The Secrets Behind Blade Runner 2049’s Surreal Threesome

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Photo: Courtesy of Warner Bros.

Warning: Spoilers for Blade Runner 2049 follow.

A threesome can be complicated enough on its own, but Blade Runner 2049 ups the ante even further.

In the new sci-fi spectacle from director Denis Villeneuve, replicant-hunting K (Ryan Gosling) lives an awfully lonely life, spit on by society because he himself is an android tasked with killing his own kind. K’s only relationship is with Joi (Ana de Armas), an artificially intelligent hologram who is devoted to K but can’t truly kiss or hold him since she lacks a corporeal form. For that, she employs a pleasure replicant around the corner, Mariette (Mackenzie Davis), whom Joi summons to K’s apartment and projects herself onto in one of the movie’s most striking sequences. Though the effect is surreal and sometimes unsettling as Joi’s face commingles with Mariette’s, K goes in for the kiss, and these three artificially intelligent beings find a unique new way to make love.

“You have several things happening for the first time in the scene,” said Villeneuve, who met with Vulture over the weekend to discuss a sequence that he had labored to keep secret for months. “You have a man who’s being touched by a woman for the first time. You have a hologram that feels she can be real for the first time. And you have a prostitute who’s being kissed by a man with love for the first time, and she’s not sure how to deal with that.”

The result is striking, but the method to create it was painstaking. “It was one of the toughest VFX in the movie, by far,” said Villeneuve, who had CG artists working on that scene alone for well over a year. “We used a blend of very, very old techniques and cutting-edge technology.”

The tricky part is that Joi doesn’t get Mariette’s motions exactly right, and Villeneuve didn’t mean for her to. Though Joi superimposes herself on the replicant’s body, it’s not a one-to-one match: Joi is often a half-second out of step, cocking her head just a moment before Mariette does or letting her lips linger later than her physical counterpart might. “I didn’t want Joi to just envelop Marietta, I didn’t want it to feel magical,” said Villeneuve. “I wanted to feel the limit of the technology.”

To lean into that effect, Villeneuve let the scene’s choreography be mostly dictated by Davis and de Armas. If he wanted Mariette’s face to be the dominant one in a particular moment, he would give Davis the freedom to interact with Gosling as she wished, then bring in de Armas to reproduce what Davis had done. If he wanted Joi to come to the fore in a shot, the two actresses would flip, with Davis coming in second to emulate de Armas’s movements. The superimposition, then, would be just shy of perfect, and all the more eerie for it.

It helped that like most scenes in Blade Runner 2049, this one moved at a deliberate pace. “The way eyes move, or a hand … I felt the smaller the gesture, the more erotic and powerful the scene would be,” Villenueve said. To give the threesome an even more surreal feeling, the director had both of his actresses scanned in 3-D so that at certain moments, as they would blend into each other, he could create a new, chimeric form. “I loved the idea that you were feeling both presences of both women at the same time and that sometimes, it was like you were feeling a third woman,” Villenueve said.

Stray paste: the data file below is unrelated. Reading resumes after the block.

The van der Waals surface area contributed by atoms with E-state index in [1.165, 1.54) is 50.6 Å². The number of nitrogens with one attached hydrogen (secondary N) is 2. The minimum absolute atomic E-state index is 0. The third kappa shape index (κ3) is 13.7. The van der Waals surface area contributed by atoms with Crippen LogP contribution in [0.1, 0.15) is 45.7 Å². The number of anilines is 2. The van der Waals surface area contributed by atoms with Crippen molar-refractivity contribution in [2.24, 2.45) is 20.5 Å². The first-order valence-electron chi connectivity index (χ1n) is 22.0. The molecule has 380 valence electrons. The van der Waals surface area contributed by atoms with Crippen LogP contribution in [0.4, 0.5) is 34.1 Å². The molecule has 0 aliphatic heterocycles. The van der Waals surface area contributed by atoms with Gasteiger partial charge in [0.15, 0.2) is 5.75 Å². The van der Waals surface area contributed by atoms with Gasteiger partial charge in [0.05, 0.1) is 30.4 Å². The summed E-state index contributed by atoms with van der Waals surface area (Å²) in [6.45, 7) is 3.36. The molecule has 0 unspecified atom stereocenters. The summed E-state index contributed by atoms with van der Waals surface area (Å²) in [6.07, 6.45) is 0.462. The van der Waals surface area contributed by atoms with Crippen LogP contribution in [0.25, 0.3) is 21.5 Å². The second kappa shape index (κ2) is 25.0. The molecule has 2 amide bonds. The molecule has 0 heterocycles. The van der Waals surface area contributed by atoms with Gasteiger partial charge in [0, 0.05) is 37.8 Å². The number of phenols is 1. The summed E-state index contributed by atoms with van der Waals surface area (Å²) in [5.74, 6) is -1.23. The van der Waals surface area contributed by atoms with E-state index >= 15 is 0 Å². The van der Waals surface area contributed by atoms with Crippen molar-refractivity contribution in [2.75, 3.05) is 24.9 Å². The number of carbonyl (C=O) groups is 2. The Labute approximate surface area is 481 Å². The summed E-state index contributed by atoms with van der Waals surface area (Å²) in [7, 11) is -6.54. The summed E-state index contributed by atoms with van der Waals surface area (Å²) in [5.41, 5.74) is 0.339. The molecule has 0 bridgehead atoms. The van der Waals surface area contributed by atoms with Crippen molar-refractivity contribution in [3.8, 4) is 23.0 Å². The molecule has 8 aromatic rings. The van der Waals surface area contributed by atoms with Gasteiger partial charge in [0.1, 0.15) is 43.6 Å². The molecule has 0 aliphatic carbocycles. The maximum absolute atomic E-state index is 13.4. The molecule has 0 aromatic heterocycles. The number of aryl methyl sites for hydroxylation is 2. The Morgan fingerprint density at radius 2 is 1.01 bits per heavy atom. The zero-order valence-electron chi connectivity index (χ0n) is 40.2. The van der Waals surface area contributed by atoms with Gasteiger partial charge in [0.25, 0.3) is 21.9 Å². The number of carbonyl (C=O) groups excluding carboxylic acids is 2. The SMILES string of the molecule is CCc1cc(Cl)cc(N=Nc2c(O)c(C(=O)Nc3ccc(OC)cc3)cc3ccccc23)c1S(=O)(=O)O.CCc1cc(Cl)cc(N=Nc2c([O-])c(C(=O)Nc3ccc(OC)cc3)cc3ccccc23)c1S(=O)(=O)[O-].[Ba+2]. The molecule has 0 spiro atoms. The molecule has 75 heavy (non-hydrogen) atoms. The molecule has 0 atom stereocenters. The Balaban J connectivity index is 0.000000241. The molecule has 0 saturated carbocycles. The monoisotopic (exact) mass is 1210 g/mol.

The director was excited to show the final cut of the scene to Davis and de Armas. “They both were mesmerized,” he said. Yet Villeneuve was much cagier when it came to showing the press and the general public what he had made. Blade Runner 2049’s trailers were purposefully light on plot and revealed very little character information. By Villeneuve’s request, the movie skipped the fall film-festival circuit and journalists had to sign binding nondisclosure agreements to not mention moments like the sex scene in their early, prerelease articles. In a letter to critics, Villeneuve even asked for K’s replicant identity to be kept secret in reviews, though it’s a crucial detail revealed in the first few minutes.

“I liked the idea that you were supposed to learn it as the movie goes on,” said Villeneuve, though some wonder whether that secrecy cost the movie an expanded fan base. After Blade Runner 2049 opened below expectations this past weekend to a $32.7 million haul, pundits suggested that more plot details should have been revealed in the marketing in order to reach beyond the cult audience that remembered Ridley Scott’s 1982 original. If moviegoers had known, for example, that there were significant romantic elements to the story, it might have enticed more women to buy tickets.

Did Villeneuve have any regrets about his spoiler policy or the box office? “As a filmmaker, I’m not arrogant,” he told Vulture. “People put a lot of money in the movie to allow me to make something like Blade Runner. They trusted me, and they gave me a lot of freedom, and they are friends. So of course I want the movie to be a success at the end of the day. It’s a long journey, but I want them not to lose money.”

Still, Villeneuve thinks the element of surprise is underrated in today’s spoiler-soaked society. “As a cinephile, one of my best experiences was when I was on a film festival jury,” he said. “I had to watch 20 movies without knowing anything about them. You don’t know the genre, you don’t know the country, you don’t know the story. You don’t know if you’re about to look at a comedy or a horror movie!”

To him, that lack of knowing is an enticement in and of itself. “I’m relieved to be able to talk about the movie — I spent a year talking around the pink elephant in the room,” Villeneuve said. “But people want to know too many things before. They should read about the movie after they see it, not before.”

The Secrets Behind Blade Runner 2049’s Surreal Threesome